reduction of area at fracture) 2124-UT (underaged temper: aged 4 h at 190 °C, or 375 °F) aluminum alloy. It can be seen 
that there is little difference in fracture appearance between the nonembrittled and embrittled specimens. However, when 
a low-copper (0.01%) 7050 in the peak-aged condition (aged 24 h at 120 °C, or 245 °F) is hydrogen embrittled, a 
cleavagelike transgranular fracture results (Fig. 49a). This same alloy in the underaged condition (aged 10 h at 100 °C, or 
212 °F) fails by a combination of intergranular decohesion and cleavagelike fracture (Fig. 49b). 
 
Fig. 48 Hydrogen-embrittled 2124-UT aluminum alloy that shows no significant change in the fracture 
appearance. (a) Not embrittled. (b) Hydrogen embrittled. Source: Ref 99 
 
Fig. 49 Effect of heat treatment on the fracture appearance of a hydrogen-embrittled low-copper 7050 
aluminum alloy. (a) Transgranular cleavagelike fracture in a peak-aged specimen. (b) Combined intergranular 
decohesion and transgranular cleavagelike fracture in an underaged specimen. Source: Ref 106 
The Effect of a Corrosive Environment. When a metal is exposed to a corrosive environment while under stress, 
SCC, which is a form of delayed failure, can occur. Corrosive environments include moist air; distilled and tap water; 
seawater; gaseous, ammonia and ammonia in solutions; solutions containing chlorides or nitrides; basic, acidic, and 
organic solutions; and molten salts. The susceptibility of a material to SCC depends on such variables as strength, 
microstructure, magnitude of the applied stress, grain orientation (longitudinal or short transverse) with respect to the 
principal applied stress, and the nature of the corrosive environment. Similar to the Kth in hydrogen embrittlement, there is 
also a threshold crack tip stress intensity factor, KISCC, below which a normally susceptible material at a certain strength, 
microstructure, and testing environment does not initiate or propagate stress-corrosion cracks. Stress-corrosion cracks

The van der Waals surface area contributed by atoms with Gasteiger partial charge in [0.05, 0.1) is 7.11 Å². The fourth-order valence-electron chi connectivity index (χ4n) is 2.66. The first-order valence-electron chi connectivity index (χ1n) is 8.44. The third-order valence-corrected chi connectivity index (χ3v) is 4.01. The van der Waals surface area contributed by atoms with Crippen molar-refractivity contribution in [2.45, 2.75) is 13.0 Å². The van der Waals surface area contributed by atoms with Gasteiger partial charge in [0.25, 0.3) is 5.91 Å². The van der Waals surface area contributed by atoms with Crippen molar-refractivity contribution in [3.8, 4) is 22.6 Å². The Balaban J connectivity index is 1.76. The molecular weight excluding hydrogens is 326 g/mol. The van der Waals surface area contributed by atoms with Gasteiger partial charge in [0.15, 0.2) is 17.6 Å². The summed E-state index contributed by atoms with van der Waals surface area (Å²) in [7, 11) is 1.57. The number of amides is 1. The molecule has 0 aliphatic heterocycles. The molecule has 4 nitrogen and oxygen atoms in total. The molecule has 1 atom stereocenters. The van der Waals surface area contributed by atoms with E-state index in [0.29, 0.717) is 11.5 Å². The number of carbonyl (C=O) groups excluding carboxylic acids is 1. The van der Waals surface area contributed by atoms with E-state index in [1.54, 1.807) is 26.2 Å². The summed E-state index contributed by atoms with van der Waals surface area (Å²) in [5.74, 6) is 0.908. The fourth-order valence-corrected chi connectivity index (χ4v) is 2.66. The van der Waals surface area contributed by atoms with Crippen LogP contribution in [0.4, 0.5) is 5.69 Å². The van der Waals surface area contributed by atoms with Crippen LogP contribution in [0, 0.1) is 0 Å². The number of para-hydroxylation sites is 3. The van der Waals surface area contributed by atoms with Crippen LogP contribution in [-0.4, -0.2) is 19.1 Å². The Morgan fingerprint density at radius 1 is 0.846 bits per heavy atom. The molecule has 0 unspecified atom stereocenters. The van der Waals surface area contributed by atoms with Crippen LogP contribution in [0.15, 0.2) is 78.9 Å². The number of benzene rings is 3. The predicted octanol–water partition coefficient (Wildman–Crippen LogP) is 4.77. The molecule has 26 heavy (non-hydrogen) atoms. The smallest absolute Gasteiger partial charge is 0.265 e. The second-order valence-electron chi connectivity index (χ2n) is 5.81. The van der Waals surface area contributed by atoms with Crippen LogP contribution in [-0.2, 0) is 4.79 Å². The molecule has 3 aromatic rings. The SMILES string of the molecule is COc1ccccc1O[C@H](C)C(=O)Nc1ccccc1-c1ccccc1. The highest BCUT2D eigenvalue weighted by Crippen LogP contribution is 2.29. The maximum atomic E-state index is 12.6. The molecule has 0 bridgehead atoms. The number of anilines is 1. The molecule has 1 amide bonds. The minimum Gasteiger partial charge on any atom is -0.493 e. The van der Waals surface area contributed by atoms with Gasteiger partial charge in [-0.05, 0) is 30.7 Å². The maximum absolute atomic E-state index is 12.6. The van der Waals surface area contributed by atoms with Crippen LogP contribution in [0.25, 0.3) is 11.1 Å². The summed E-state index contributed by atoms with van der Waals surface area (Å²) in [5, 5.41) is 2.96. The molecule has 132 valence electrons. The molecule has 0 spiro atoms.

normally initiate and propagate by tensile stress; however, compression-stress SCC has been observed in a 7075-T6 
aluminum alloy and a type 304 austenitic stainless steel (Ref 144). 
Stress-corrosion cracking is a complex phenomenon, and the basic fracture mechanisms are still not completely 
understood. Although such processes as dealloying (Ref 145, 146, 147, 148) in brass and anodic dissolution (Ref 149, 
150, 151) in other alloy systems are important SCC mechanisms, it is apparent that the principal SCC mechanism in 
steels, titanium, and aluminum alloys is hydrogen embrittlement (Ref 38, 100, 107, 137, 143, 152, 153, 154, 155, 156, 
157, 158, 159, 160, 161, 162, 163, 164, 165, 166). In these alloys, SCC occurs when the hydrogen generated as a result of 
corrosion diffuses into and embrittles the material. In these cases, SCC is used to describe the test or failure environment, 
rather than a unique fracture mechanism. 
Mechanisms of SCC. The basic processes that lead to SCC, especially in environments containing water, involve a 
series of events that begin with the rupture of a passive surface film usually an oxide), followed by metal dissolution, 
which results in the formation of a pit or crevice where a crack eventually initiates and propagates. When the passive film 
formed during exposure to the environment is ruptured by chemical attack or mechanical action (creep-strain), a clean, 
unoxidized metal surface is exposed. As a result of an electrochemical potential difference between the new exposed 
metal surface and the passive film, a small electrical current is generated between the anodic metal and the cathodic film. 
The relatively small area of the new metal surface compared to the large surface area of the surrounding passive film 
results in an unfavorable anode-to-cathode ratio. This causes a high local current density and induces high metal 
dissolution (anodic dissolution) at the anode as the new metal protects the adjacent film from corrosion; that is, the metal 
surface acts as a sacrificial